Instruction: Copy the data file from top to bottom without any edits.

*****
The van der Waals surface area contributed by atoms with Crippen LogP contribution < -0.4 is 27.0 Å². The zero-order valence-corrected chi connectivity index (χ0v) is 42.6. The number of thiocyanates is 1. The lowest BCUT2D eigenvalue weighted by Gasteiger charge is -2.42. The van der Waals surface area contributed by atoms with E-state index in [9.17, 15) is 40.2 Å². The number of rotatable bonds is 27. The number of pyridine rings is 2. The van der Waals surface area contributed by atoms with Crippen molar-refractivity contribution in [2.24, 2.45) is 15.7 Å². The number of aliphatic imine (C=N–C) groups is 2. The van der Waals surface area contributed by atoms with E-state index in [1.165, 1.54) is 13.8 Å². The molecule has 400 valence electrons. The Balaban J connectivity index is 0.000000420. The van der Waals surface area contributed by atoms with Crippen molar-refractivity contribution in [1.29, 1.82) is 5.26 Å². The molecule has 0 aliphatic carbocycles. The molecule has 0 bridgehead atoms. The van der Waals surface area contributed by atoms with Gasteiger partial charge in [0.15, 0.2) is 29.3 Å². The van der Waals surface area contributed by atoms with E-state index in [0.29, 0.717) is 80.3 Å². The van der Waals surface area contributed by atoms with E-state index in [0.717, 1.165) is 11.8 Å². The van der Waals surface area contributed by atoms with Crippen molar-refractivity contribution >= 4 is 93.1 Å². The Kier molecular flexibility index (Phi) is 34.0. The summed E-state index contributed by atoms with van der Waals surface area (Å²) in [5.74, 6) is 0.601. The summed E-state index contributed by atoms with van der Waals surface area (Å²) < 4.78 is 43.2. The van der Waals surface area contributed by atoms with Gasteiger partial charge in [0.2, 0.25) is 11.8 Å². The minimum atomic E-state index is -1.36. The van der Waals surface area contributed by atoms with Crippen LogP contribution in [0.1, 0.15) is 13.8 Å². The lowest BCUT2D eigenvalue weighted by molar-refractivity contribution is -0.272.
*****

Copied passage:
The van der Waals surface area contributed by atoms with Crippen LogP contribution < -0.4 is 27.0 Å². The zero-order valence-corrected chi connectivity index (χ0v) is 42.6. The number of thiocyanates is 1. The lowest BCUT2D eigenvalue weighted by Gasteiger charge is -2.42. The van der Waals surface area contributed by atoms with E-state index in [9.17, 15) is 40.2 Å². The number of rotatable bonds is 27. The number of pyridine rings is 2. The van der Waals surface area contributed by atoms with Crippen molar-refractivity contribution in [2.24, 2.45) is 15.7 Å². The number of aliphatic imine (C=N–C) groups is 2. The van der Waals surface area contributed by atoms with E-state index in [1.165, 1.54) is 13.8 Å². The molecule has 400 valence electrons. The Balaban J connectivity index is 0.000000420. The van der Waals surface area contributed by atoms with Crippen molar-refractivity contribution in [1.29, 1.82) is 5.26 Å². The molecule has 0 aliphatic carbocycles. The molecule has 0 bridgehead atoms. The van der Waals surface area contributed by atoms with Gasteiger partial charge in [0.15, 0.2) is 29.3 Å². The van der Waals surface area contributed by atoms with E-state index in [0.29, 0.717) is 80.3 Å². The van der Waals surface area contributed by atoms with E-state index in [0.717, 1.165) is 11.8 Å². The van der Waals surface area contributed by atoms with Crippen molar-refractivity contribution >= 4 is 93.1 Å². The Kier molecular flexibility index (Phi) is 34.0. The summed E-state index contributed by atoms with van der Waals surface area (Å²) in [5.74, 6) is 0.601. The summed E-state index contributed by atoms with van der Waals surface area (Å²) < 4.78 is 43.2. The van der Waals surface area contributed by atoms with Gasteiger partial charge in [0.2, 0.25) is 11.8 Å². The minimum atomic E-state index is -1.36. The van der Waals surface area contributed by atoms with Crippen LogP contribution in [0.1, 0.15) is 13.8 Å². The lowest BCUT2D eigenvalue weighted by molar-refractivity contribution is -0.272.